This compound is found in herbs like goldenseal, barberry, and Oregon grape root, and it may be the most effective of all the supplements in this list.
In one impressive study, berberine was found to reduce insulin resistance as effectively as metformin, a medication frequently prescribed for PCOS. Berberine also led to slightly more belly fat loss and lower levels of free testosterone than an equivalent dosage of metformin. Simply put, this natural compound is more effective than metformin — one of the most prescribed PCOS medications.
The recommended dose for berberine is 500 mg taken 2-3 times per day. Try taking it with milk thistle or coconut oil for best results because they may increase the absorption of berberine.
Polycystic ovary syndrome (PCOS) is a common disorder that causes symptoms like acne, male-pattern baldness, mood swings, weight gain, fatigue, and infertility. Fortunately, you can reverse PCOS with the right combination of a plant-based low-carbohydrate diet, exercise, sleep, and meditation.
If you are struggling with the new diet and lifestyle, you can take various supplements that will help. By supplementing with magnesium and Reishi mushroom, you can relieve stress that may be making PCOS symptoms worse. Inositol, zinc, apple cider vinegar, cinnamon, flax seeds, and berberine are other natural dietary supplements that can help improve your health and PCOS symptoms more quickly as well.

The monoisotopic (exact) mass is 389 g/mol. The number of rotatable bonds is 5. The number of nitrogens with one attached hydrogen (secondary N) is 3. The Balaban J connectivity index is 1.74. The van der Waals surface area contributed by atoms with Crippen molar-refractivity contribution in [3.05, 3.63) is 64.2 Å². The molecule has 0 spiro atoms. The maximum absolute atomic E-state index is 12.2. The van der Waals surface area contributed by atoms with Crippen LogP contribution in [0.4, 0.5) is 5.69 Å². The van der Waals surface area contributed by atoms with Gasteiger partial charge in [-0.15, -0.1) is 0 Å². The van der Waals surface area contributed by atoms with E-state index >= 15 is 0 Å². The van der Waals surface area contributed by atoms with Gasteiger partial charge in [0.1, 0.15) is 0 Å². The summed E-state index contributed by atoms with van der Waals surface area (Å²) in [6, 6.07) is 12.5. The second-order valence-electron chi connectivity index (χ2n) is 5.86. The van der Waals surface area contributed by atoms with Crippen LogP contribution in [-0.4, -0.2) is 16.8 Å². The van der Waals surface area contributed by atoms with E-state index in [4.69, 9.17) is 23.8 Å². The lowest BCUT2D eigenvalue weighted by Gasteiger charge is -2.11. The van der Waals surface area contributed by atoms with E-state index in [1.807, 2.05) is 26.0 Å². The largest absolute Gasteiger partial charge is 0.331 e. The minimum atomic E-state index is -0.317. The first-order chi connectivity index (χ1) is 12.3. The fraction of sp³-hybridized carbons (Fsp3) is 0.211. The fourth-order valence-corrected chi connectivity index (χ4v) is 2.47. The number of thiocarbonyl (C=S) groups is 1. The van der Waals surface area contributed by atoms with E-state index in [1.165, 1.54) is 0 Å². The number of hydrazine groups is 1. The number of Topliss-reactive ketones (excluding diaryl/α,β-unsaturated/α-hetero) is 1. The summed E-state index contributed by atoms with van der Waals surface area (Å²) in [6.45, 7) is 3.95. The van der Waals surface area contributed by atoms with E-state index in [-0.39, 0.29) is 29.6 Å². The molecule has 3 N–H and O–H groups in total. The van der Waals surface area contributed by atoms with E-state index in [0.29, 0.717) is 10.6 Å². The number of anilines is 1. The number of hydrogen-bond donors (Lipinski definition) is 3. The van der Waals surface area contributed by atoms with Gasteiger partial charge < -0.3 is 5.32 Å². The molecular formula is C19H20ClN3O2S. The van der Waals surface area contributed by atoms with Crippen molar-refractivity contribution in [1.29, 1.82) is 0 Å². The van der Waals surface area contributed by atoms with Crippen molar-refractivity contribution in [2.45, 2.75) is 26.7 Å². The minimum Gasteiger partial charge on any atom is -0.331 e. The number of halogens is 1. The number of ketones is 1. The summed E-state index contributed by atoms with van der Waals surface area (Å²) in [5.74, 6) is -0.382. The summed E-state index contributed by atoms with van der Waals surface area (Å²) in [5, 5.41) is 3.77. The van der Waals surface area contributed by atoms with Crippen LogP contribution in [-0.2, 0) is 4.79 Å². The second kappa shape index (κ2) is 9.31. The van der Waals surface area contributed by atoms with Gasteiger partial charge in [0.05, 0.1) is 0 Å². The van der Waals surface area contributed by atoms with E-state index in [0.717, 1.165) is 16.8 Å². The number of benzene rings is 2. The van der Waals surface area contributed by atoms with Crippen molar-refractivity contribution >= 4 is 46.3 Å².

Throughout the process of reversing PCOS, make sure you consult with your doctor and check your hormone levels to see how you are progressing.
- Insulin Resistance and the Polycystic Ovary Syndrome: Mechanism and Implications for Pathogenesis — Oxford Academic
- Polycystic ovary syndrome: etiology, pathogenesis and diagnosis — Nature
- Can My Diet Relieve Symptoms of Polycystic Ovary Syndrome (PCOS)? — Healthline
- Polycystic Ovary Syndrome (PCOS) — Deep Dyve
- Herbal medicine for the management of polycystic ovary syndrome (PCOS) and associated oligo/amenorrhoea and hyperandrogenism; a review of the laboratory evidence for effects with corroborative clinical findings. — NCBI
- Chaste tree (Vitex agnus-castus)–pharmacology and clinical indications. — NCBI
- Effects of Zinc Supplementation on Endocrine Outcomes in Women with Polycystic Ovary Syndrome: a Randomized, Double-Blind, Placebo-Controlled Trial. — NCBI
- Anti-androgenic activities of Ganoderma lucidum. — NCBI
- The Effect of Flaxseed Supplementation on Hormonal Levels Associated with Polycystic Ovarian Syndrome: A Case Study — NCBI
- Differential effects of walnuts vs almonds on improving metabolic and endocrine parameters in PCOS. — NCBI
- A clinical study on the short-term effect of berberine in comparison to metformin on the metabolic characteristics of women with polycystic ovary syndrome. — NCBI
- Berberine — Examine
- An Update on Plant Derived Anti-Androgens — NCBI
- The effect of cinnamon extract on insulin resistance parameters in polycystic ovary syndrome: a pilot study — Fertility and Sterility
- Preliminary evidence that cinnamon improves menstrual cyclicity in women with polycystic ovary syndrome: a randomized controlled trial — AJOG
- Sodium caprate augments the hypoglycemic effect of berberine via AMPK in inhibiting hepatic gluconeogenesis. — NCBI
- Magnesium — Examine
- Zinc — Examine